Humane Removal of Raccoons in Long Island, Suffolk, Nassau County
Call us for professional raccoon and wildlife removal. Our licensed exterminators will inspect your home or business’s animal situation to identity the problem and help you determine the right course of action. Our consistent goal is to help stop the source of the problem so that animals are not likely to come back.
Raccoons most noticeable characteristics are the black “bandit” face mask and its dark and light ringed bushy tail. Most raccoons in the northeast are a greyish-brown color mixed with darker colored guard hairs producing a mottled overall appearance. Raccoons have 40 teeth, including 4 elongated sharp canine teeth. The hind legs of the raccoon are longer than the front legs, giving them a hunched appearance as they walk or run. There are five toes on each foot with the front feet being dexterous which allows the raccoon the ability to grasp and clutch items. Raccoon weights vary from region to region. Most adult male raccoons in northern states weigh 15-18 pounds with females averaging 2-3 pounds less. Occasional specimens in northern states may weigh 30 pounds.
Breeding seasons for raccoons are usually in January in southern states, and February in the middle and northern states. Young males are evicted from the dens at this time and mature male raccoons search out all available females . Female raccoons are capable of breeding at 10 months of age, but males do not breed until their second year of life. Gestation is usually 63 days, and 2-4 young are common in southern states. Litters of 4-6 are more common in northern states. The young raccoons are cared for solely by the mothers and mother raccoons are aggressive in the protection of their young. Ten years of age is considered old for a wild raccoon.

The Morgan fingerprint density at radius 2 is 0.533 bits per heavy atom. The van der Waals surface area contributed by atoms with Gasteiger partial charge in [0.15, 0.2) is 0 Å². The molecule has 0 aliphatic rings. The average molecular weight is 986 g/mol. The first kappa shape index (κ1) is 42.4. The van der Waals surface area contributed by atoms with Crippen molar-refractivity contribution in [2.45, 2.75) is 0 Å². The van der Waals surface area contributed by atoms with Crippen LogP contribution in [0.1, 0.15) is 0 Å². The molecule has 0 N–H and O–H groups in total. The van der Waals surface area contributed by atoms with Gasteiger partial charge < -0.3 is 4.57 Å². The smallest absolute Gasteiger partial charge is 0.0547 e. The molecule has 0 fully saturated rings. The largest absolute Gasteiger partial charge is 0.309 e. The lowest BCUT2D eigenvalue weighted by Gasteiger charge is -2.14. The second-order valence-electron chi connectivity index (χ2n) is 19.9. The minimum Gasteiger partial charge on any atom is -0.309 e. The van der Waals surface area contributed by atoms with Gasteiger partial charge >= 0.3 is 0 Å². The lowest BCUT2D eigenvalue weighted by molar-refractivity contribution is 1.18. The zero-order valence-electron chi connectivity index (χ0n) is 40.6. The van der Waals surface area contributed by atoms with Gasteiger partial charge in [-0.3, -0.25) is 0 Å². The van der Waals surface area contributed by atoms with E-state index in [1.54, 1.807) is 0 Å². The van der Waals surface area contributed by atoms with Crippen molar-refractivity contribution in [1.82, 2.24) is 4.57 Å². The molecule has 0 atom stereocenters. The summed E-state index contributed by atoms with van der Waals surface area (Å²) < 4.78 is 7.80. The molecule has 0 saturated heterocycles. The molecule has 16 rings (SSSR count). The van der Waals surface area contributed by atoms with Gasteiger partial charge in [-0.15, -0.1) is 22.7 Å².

Year around and are nocturnal emerging from their dens at dusk and return by dawn. Contrary to common beliefs raccoons do not hibernate, however during extreme weather they may stay in dens for weeks at a time using up stored body fats.
Raccoons eat a wide variety of foods and store up layers of fat during the fall to prepare for winter. Raccoons are opportunists, commonly eating whatever is available. Important foods include crayfish, mussels, clams, frogs, salamanders, earthworms, grubs, fruits, nuts, grains, carrion, eggs, and any available warm blooded small mammals or birds. Preferred foods may include fish and sweet corn. Raccoons have a sweet tooth and can be caught using Marshmallows or Jelly bread. They frequent garbage cans and dumpsters.
Raccoons are found throughout the fifty states.
Raccoons nest in the eaves of homes and commercial buildings, inside attics, under crawl spaces and inside chimneys. They can also cause major structural damage. Raccoons are known to tear through roofing, siding and screened vents to enter attics and eaves. Raccoons love to dig up our beautiful lawns in search of earthworms and grubs.
Several diseases afflict raccoons, including both canine and feline distemper. Raccoons occasionally carry leptospirosis, which can be transmitted to humans via biting. Rabies is also a problem in raccoons and this species is the leading carrier of this dreaded disease in some eastern and southeastern states. Parasites infecting coons include roundworms, flatworms, tapeworms, mange causing mites, lice and fleas.